Shah Maqeem Trust (Pakistan) — as the representative of Pakistan sought clarification about the entity’s expenditure;
Swadhikar (India) — as the representative of India sought further clarification about the group’s registration process and membership figures in the application.
Takal Welfare Organization (Pakistan) — as the representative of Pakistan requested clarification about its funding sources;
The Kuki Organization For Human Rights Trust (India) — as the representative of India asked the entity to provide details of funding sources for research projects;
West Africa Centre for Peace Foundation (Ghana) — as the representative of China noted that the entity had failed to clarify its stance on Tibet and make necessary corrections;
Youth Foundation of Bangladesh (Bangladesh) — as the representative of Iran sought clarification about income and expenditures, asking how the organization runs programmes given its budget situation;
Avocats Sans Frontières (Belgium) — as the representative of China asked the organization to make the necessary corrections to its description of Tibet and Hong Kong as countries. Cuba’s representatives sought more information about its offices in Latin America;
Azerbaijani American Cultural Association, Inc. (United States) — as the representative of the Russian Federation asked that if the organization received consultative status, with which forum of the United Nations would it intend to work;
Bureau international pour le respect des droits de l'homme au Sahara Occidental (Switzerland) — as the representative of Burundi requested information on the entity’s relationship with the Government;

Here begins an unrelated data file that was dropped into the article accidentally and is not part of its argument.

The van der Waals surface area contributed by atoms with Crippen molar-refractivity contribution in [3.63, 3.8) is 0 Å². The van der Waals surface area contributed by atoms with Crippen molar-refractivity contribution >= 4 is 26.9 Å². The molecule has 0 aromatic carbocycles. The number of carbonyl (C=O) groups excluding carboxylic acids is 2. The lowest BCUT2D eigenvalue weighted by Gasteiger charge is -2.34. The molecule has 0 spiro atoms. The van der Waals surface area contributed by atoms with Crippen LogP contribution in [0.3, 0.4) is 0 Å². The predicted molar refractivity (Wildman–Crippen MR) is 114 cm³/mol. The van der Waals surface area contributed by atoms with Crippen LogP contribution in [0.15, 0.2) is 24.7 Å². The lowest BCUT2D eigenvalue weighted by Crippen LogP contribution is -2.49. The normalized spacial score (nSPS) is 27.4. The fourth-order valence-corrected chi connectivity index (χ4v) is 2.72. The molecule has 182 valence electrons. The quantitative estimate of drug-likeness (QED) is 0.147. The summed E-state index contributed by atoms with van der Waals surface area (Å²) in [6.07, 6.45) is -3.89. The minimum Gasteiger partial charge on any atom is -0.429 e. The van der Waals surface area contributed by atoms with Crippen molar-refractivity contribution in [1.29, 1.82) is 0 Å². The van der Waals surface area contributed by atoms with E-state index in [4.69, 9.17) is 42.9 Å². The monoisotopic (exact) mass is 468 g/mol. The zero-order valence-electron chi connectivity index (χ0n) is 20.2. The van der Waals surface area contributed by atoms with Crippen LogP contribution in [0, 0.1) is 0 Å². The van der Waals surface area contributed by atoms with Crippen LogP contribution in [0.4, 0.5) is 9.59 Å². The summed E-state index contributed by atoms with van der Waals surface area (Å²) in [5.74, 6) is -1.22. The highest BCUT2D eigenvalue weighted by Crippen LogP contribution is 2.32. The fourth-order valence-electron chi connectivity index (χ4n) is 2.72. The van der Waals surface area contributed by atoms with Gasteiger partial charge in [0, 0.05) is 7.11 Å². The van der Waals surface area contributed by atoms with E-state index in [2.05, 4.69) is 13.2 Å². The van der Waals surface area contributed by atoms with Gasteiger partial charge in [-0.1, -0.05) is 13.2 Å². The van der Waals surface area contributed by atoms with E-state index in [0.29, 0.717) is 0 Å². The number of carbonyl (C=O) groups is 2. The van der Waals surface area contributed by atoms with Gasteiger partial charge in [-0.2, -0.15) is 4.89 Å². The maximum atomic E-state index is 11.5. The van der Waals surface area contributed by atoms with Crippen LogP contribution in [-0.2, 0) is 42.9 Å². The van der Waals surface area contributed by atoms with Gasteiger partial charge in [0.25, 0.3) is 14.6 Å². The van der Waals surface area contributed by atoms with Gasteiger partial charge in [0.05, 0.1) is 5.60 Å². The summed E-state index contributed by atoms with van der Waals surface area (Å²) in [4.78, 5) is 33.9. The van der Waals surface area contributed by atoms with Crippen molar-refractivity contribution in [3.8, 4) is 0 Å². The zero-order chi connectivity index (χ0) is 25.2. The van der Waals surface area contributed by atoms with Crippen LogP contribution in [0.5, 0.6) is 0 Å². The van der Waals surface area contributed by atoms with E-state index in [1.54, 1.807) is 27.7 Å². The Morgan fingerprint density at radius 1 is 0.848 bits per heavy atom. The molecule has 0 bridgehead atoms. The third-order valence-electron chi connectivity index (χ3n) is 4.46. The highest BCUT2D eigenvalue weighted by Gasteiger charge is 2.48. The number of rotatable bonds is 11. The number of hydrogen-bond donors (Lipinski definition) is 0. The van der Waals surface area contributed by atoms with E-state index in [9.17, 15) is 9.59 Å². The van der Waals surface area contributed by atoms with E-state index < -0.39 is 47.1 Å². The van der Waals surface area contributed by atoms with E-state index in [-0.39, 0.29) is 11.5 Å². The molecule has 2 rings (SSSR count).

Center for Media & Peace Initiative Inc. (United States) — as the representative of Nicaragua sought more information about the last workshop it organized;
Coordination des Associations et des Particuliers pour la Liberté de Conscience (France) — as the representative of China asked for clarification whether the entity is national or regional in terms of scope of activities.
The representative of Connecting.nyc Inc. (United States) said it focused on spreading the use of top-level domains as digital infrastructure and connecting cities worldwide. In response to the representative of Nicaragua, he said the entity could not work with all the cities in the world, but could share best practices and benefits through reports and workshops.
The Committee recommended granting special consultative status to the organization.
The representative of International Dalit Solidarity Network (Denmark) said her entity works to eliminate caste discrimination and has well-established relationships with United Nations human rights bodies. Her organization received more than 60 questions by India, which prevented the organization from obtaining consultative status. The representative of India said the application had been in the Committee since 2007, but his delegation asked questions on behalf of the Committee. The representative of Sudan said the organization should be patient and answer questions rather than “accusing” a Member State which asked questions.
The Committee deferred its application.
The representative of Kuki Organization for Human Rights Trust (India) said he had explained everything to the Indian delegation, which kept asking questions. The representative of Cuba sought further explanation about the group’s relationship with a foundation in Bangladesh and another organization in Myanmar. The representative of Iran noted that the organization’s website led to an organization bearing a different name. The representative of India asked the entity to provide information on projects it planned to undertake in the near future.
The Committee deferred its application.